A blue sign standing outside that says "State of Connecticut Department of Correction Hartford Correctional Center."
Hartford Correctional Center. Yehyun Kim / CTMirror.org
Asymptomatic cases of COVID-19 reported by the Department of Correction as of Nov. 27, 2020.

On Nov. 23, the Department of Correction issued a rosy press release informing the public about the results of its third round of mass testing in the state’s correctional facilities: Of the 8,647 inmates tested between Oct. 6 and Nov. 13, only 80 had tested positive for the virus.

Several days later, the COVID-19 ticker on its website painted a different picture.

The data reported online show clusters of the virus at Osborne and Cheshire Correctional Institutions, where there are currently 136 asymptomatic cases between the two facilities. There is also a smaller number of reported cases at Manson Youth Institution and MacDougall-Walker Correctional Institution, and the number of asymptomatic cases at all facilities combined is 159.

The department is also reporting 78 cases of incarcerated people who have the virus and are showing symptoms. The website does not break down how many each those cases are in each of the state’s 14 prisons and jails.

More than 120 corrections staff are currently recovering from COVID-19.

The discrepancy between the mass testing press release and the numbers reported on the website is due to a recently initiated protocol that institutes rapid testing triggered by certain scenarios, officials said.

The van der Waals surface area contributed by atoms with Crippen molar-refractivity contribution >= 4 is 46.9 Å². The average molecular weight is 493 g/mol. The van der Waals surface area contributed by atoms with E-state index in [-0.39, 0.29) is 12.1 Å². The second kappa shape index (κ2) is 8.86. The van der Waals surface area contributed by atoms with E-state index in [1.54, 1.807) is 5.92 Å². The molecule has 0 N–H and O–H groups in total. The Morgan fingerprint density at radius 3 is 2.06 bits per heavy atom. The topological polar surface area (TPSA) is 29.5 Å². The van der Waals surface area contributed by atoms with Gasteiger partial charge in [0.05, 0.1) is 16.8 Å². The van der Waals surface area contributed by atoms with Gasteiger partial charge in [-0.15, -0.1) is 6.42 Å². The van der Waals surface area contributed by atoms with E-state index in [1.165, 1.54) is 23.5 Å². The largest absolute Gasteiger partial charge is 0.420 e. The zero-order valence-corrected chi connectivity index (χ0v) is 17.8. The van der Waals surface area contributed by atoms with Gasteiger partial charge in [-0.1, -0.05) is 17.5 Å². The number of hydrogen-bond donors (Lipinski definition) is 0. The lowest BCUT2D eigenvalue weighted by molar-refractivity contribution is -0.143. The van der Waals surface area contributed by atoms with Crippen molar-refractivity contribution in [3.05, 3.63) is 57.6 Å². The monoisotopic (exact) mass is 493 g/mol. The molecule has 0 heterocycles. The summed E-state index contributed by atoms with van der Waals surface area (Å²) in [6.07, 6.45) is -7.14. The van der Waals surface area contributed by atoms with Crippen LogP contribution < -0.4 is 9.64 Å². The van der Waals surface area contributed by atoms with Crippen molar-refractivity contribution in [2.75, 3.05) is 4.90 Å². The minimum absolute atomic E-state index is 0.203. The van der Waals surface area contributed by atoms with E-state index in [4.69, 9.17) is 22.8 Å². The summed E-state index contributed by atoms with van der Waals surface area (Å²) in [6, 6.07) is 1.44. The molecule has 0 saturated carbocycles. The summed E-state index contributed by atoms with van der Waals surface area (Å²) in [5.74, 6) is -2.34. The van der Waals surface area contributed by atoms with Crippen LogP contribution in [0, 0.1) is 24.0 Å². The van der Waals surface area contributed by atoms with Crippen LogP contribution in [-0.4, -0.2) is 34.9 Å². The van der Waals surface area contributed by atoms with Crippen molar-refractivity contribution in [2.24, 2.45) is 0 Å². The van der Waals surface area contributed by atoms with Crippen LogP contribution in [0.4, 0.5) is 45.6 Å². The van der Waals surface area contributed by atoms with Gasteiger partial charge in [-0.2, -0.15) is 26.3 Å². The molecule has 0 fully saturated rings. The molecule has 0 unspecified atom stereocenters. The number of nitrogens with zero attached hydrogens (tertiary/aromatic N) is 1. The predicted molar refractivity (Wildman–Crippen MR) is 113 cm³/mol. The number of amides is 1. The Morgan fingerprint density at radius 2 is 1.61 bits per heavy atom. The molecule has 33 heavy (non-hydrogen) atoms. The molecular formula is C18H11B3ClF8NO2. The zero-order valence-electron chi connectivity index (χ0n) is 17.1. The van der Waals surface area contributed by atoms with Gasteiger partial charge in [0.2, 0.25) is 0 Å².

“For example, if a few inmates in a particular housing unit report symptoms and test positive for COVID-19, we would consider that a ‘hot spot’ and utilize the rapid test to see if we need to remove other inmates from that area that are positive,” Karen Martucci, the agency’s director of external affairs, said in an email. “It will likely produce more positive cases, but the goal is to minimize the spread.”

Martucci said the new policy allows the department to quickly identify cases that would have been missed between rounds of mass testing.

“Increasing the frequency of testing is critical, and we are in the planning phases of moving to bi-weekly testing for the population and weekly testing for direct-care employees,” Martucci said. “Naturally, we anticipate seeing an uptick simply bases on the increase we are witnessing in the community.”

Kelan is a Report For America Corps Member who covers the intersection of mental health and criminal justice for CT Mirror. Before joining CT Mirror, Kelan was a staff writer for City Weekly, an alt weekly in Salt Lake City, Utah, and a courts reporter for The Bryan-College Station Eagle, in Texas. He is originally from Philadelphia.

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